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Daily Life

As I begin to realize that my days in Bucaramanga are numbered I’ve been taking extra joy in the more mundane details of daily life that are uniquely Colombian. My favorite weekly chore is going to the plaza downtown to buy my groceries. The plaza is a giant four-story building full of fruit, veggies, fresh eggs, restaurants, grocery store items, nuts, spices – anything you could need!! There’s even a witchy section on the top floor where they sell incense, crystals, candles, dried herbs, tarot cards and the like. The first floor is devoted almost exclusively to vegetables and the second floor is home to fruits. As you walk down the aisles there is an overwhelming array of produce in an eye-pleasing variety of colors.

The trick of the market, I’ve found, is to pick a few merchants and return to them every time. I have a vegetable lady, a tomato guy, a nuts-in-bulk guy and a plantain guy. They always greet me warmly and throw in a little extra food for free. I’ve found the fruit selection changes from week to week so I don’t have a specific fruit vendor, instead I choose the one with the best looking bananas that day and the cheapest goldenberries. Since there are so few foreigners here in Bucaramanga the merchants are always amused to see me. They yell after me “Hola teacher!” or “Hello my friend!” or shout out the names of some of their products in English. Today my nut guy asked my American friend and I for a little help reviewing the verbs might, maybe and well for his English test later that day. In exchange I got a little discount on my peanuts and coconut.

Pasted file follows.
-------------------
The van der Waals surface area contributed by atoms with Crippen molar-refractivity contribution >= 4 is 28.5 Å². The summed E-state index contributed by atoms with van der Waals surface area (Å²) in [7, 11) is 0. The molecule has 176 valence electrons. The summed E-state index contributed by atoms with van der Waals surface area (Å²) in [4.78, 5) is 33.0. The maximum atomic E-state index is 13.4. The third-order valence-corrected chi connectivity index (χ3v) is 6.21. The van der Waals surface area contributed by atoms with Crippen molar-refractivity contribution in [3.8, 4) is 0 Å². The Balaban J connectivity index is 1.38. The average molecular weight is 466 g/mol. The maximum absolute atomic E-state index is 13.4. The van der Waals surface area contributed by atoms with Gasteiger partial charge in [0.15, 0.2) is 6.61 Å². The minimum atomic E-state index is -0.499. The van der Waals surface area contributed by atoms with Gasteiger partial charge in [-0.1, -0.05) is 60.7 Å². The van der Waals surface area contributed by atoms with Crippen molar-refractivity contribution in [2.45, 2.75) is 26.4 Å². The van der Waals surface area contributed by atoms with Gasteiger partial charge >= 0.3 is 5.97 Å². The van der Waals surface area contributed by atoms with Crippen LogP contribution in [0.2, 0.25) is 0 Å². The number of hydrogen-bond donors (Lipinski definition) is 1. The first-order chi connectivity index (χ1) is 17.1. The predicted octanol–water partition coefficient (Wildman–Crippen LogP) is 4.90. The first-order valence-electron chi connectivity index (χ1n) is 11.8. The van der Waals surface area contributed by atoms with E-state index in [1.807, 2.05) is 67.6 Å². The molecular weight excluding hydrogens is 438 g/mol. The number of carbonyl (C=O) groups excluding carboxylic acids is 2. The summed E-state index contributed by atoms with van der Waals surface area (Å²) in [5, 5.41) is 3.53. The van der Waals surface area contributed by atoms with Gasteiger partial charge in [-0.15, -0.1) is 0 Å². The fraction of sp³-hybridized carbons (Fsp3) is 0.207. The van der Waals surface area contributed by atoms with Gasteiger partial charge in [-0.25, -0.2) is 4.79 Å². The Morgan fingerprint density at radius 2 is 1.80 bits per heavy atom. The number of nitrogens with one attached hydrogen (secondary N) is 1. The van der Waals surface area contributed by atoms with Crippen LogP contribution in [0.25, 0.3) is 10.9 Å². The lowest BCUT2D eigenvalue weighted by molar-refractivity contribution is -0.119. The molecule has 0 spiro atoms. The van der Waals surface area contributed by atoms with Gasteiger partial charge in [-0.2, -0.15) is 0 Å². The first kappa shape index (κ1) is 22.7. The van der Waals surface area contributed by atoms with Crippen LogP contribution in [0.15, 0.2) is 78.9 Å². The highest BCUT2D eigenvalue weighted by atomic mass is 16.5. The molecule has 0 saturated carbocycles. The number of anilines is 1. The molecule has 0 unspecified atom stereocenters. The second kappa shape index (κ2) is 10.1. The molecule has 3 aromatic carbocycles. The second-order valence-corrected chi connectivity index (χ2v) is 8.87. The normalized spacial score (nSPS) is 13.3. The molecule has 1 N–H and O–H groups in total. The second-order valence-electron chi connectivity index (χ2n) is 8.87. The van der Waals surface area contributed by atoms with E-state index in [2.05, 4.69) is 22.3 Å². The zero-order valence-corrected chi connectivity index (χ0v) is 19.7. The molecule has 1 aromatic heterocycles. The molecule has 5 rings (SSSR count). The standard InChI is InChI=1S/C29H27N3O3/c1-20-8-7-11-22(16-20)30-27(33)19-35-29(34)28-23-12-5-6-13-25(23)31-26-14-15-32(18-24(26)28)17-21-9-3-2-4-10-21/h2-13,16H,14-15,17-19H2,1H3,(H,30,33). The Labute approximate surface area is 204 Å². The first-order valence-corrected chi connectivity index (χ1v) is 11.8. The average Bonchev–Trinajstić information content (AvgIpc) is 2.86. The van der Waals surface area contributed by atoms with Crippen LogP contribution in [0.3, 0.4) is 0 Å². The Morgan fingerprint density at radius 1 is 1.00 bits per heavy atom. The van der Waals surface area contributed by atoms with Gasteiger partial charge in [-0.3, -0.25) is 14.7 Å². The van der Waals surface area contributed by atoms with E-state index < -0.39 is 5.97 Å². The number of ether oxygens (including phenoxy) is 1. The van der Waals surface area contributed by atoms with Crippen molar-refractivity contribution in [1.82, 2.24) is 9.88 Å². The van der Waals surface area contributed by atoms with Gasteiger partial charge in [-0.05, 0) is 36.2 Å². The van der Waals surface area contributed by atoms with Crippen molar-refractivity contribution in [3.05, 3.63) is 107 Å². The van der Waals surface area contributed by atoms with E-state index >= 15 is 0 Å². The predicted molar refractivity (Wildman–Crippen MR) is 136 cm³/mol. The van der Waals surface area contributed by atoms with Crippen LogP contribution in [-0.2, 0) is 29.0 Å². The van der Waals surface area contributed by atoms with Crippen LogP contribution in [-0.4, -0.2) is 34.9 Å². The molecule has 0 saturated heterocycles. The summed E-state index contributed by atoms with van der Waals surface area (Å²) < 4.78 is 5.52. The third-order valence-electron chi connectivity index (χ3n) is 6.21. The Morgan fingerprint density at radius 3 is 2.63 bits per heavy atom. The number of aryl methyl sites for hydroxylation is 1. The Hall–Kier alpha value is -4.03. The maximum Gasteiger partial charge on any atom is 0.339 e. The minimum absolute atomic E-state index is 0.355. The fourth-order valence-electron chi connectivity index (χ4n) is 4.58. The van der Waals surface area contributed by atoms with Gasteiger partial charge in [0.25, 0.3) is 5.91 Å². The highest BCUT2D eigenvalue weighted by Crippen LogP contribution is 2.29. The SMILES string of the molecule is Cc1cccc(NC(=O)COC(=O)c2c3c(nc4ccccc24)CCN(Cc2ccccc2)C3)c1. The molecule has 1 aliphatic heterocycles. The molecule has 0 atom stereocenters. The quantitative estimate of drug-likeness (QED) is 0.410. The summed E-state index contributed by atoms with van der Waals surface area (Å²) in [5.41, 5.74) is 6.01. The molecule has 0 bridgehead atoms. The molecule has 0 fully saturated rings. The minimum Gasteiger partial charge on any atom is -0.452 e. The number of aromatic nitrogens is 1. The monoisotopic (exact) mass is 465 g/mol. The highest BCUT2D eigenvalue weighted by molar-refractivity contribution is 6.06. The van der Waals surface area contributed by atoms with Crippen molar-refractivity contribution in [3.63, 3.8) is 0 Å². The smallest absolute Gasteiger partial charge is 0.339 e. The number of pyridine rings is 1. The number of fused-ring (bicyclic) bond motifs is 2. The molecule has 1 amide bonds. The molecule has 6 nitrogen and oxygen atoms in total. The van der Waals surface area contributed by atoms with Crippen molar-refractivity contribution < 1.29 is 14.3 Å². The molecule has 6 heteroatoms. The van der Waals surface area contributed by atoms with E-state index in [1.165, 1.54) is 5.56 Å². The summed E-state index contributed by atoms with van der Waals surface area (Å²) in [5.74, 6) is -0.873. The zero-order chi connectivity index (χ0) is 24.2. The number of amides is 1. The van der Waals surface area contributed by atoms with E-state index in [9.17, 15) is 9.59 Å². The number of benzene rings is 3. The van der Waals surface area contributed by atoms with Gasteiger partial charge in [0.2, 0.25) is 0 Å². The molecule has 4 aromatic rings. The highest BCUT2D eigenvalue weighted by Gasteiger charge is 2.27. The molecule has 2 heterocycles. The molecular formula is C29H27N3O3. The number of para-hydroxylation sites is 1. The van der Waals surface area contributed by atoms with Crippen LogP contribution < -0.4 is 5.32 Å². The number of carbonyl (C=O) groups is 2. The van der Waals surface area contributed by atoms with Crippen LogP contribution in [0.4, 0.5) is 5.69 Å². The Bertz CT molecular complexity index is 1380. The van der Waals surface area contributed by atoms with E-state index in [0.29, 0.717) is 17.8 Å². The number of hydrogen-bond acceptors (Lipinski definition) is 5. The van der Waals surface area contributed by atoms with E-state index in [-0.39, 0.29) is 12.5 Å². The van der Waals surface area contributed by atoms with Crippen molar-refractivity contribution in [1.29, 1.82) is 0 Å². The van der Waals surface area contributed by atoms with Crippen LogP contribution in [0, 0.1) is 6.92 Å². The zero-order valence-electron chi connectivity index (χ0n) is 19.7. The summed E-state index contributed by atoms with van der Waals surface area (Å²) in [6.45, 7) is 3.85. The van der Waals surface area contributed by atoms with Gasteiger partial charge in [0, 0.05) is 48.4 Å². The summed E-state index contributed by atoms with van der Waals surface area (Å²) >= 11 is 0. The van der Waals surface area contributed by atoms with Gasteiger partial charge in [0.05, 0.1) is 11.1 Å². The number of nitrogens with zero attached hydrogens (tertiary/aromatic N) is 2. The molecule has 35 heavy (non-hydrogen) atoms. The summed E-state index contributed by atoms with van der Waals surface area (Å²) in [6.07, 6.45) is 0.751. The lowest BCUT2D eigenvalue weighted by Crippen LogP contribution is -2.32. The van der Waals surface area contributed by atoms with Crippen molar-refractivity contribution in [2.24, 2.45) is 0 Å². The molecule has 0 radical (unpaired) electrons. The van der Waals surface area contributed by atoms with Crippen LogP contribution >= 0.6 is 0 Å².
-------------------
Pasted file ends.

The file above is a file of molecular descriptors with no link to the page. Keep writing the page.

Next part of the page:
Another facet of ordinary life in Colombia that I’ve come to appreciate is how lovely Sundays are. Sunday is a day markedly different from the others. The streets are completely empty and almost every business is closed. The parks, however, are full of people all day long and the street vendors set up shop to sell them sweet treats and grilled meats. The tranquility of Sunday is amplified by the fact that every other day my neighborhood is full of sounds. Cars and buses never stop honking their horns. There is a construction site on every block due to the current development boom. Shopkeepers yell out “A la orden!” as you pass by, which means “At your service.” If you find yourself in the heart of downtown there’s a whole other set of sounds. Vendors selling socks, cell phones, remote controls and the like crowd the sidewalks and if they aren’t shouting about their wares they have a looped recording playing of some hypeman doing it for them. I still find it amusing to watch the beyond bored faces of these vendors while an excessively enthusiastic voice shouts from the speaker at their side. There’s also the distinct sound of electric mosquito rackets whose bug-zapping power is being demonstrated with small twigs. As evening approaches the little shops that sell food and beer turn up their speakers and you can hear reggaeton, merengue or vallenato on top of everything else. I enjoy the liveliness of all these sounds and the unique sense of place they invoke, but quiet Sundays are a nice break from the cacophony of the streets.

The fact that this blog post centers on the more mundane details of my life here is an indication that I haven’t been up to a whole lot lately. I’m nearly finished translating my friend’s documentary Peligam, teaching private English lessons in addition to my work at Colombo and practicing my salsa. This weekend I was lucky enough to be invited to dinner by some of my former students. They got dressed up in their nicest clothes and took me to Ritmo Pizza – a restaurant that sits on a hill and overlooks the lights of the city. I have ten days of vacation coming up for Holy Week, but am still undecided about what I will do.

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